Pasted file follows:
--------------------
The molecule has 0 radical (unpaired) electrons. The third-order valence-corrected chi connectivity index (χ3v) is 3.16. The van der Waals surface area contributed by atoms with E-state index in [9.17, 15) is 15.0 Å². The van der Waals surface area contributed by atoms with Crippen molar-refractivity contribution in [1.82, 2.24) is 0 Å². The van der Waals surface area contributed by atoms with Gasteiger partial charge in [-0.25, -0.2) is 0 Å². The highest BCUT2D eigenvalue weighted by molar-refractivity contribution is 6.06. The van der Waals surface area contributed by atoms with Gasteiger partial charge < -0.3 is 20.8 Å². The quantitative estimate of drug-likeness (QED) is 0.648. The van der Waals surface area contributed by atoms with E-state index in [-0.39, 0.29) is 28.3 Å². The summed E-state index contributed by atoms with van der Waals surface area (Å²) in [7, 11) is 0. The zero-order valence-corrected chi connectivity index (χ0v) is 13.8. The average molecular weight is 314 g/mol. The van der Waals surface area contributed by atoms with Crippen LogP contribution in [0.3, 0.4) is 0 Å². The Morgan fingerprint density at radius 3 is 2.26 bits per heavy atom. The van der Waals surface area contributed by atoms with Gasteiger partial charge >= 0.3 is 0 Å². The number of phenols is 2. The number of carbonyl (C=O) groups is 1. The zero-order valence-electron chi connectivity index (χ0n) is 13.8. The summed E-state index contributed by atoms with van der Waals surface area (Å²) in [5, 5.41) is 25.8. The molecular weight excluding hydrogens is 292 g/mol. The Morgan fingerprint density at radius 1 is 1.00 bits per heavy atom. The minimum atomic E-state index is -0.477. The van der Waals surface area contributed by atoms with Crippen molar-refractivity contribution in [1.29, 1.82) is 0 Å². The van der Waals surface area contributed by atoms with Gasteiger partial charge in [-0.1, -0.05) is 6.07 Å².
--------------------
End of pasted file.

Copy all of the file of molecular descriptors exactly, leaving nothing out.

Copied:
The molecule has 0 radical (unpaired) electrons. The third-order valence-corrected chi connectivity index (χ3v) is 3.16. The van der Waals surface area contributed by atoms with E-state index in [9.17, 15) is 15.0 Å². The van der Waals surface area contributed by atoms with Crippen molar-refractivity contribution in [1.82, 2.24) is 0 Å². The van der Waals surface area contributed by atoms with Gasteiger partial charge in [-0.25, -0.2) is 0 Å². The highest BCUT2D eigenvalue weighted by molar-refractivity contribution is 6.06. The van der Waals surface area contributed by atoms with Gasteiger partial charge < -0.3 is 20.8 Å². The quantitative estimate of drug-likeness (QED) is 0.648. The van der Waals surface area contributed by atoms with E-state index in [-0.39, 0.29) is 28.3 Å². The summed E-state index contributed by atoms with van der Waals surface area (Å²) in [7, 11) is 0. The zero-order valence-corrected chi connectivity index (χ0v) is 13.8. The average molecular weight is 314 g/mol. The van der Waals surface area contributed by atoms with Crippen LogP contribution in [0.3, 0.4) is 0 Å². The Morgan fingerprint density at radius 3 is 2.26 bits per heavy atom. The van der Waals surface area contributed by atoms with Gasteiger partial charge >= 0.3 is 0 Å². The number of phenols is 2. The number of carbonyl (C=O) groups is 1. The zero-order valence-electron chi connectivity index (χ0n) is 13.8. The summed E-state index contributed by atoms with van der Waals surface area (Å²) in [5, 5.41) is 25.8. The molecular weight excluding hydrogens is 292 g/mol. The Morgan fingerprint density at radius 1 is 1.00 bits per heavy atom. The minimum atomic E-state index is -0.477. The van der Waals surface area contributed by atoms with Crippen molar-refractivity contribution in [1.29, 1.82) is 0 Å². The van der Waals surface area contributed by atoms with Gasteiger partial charge in [-0.1, -0.05) is 6.07 Å².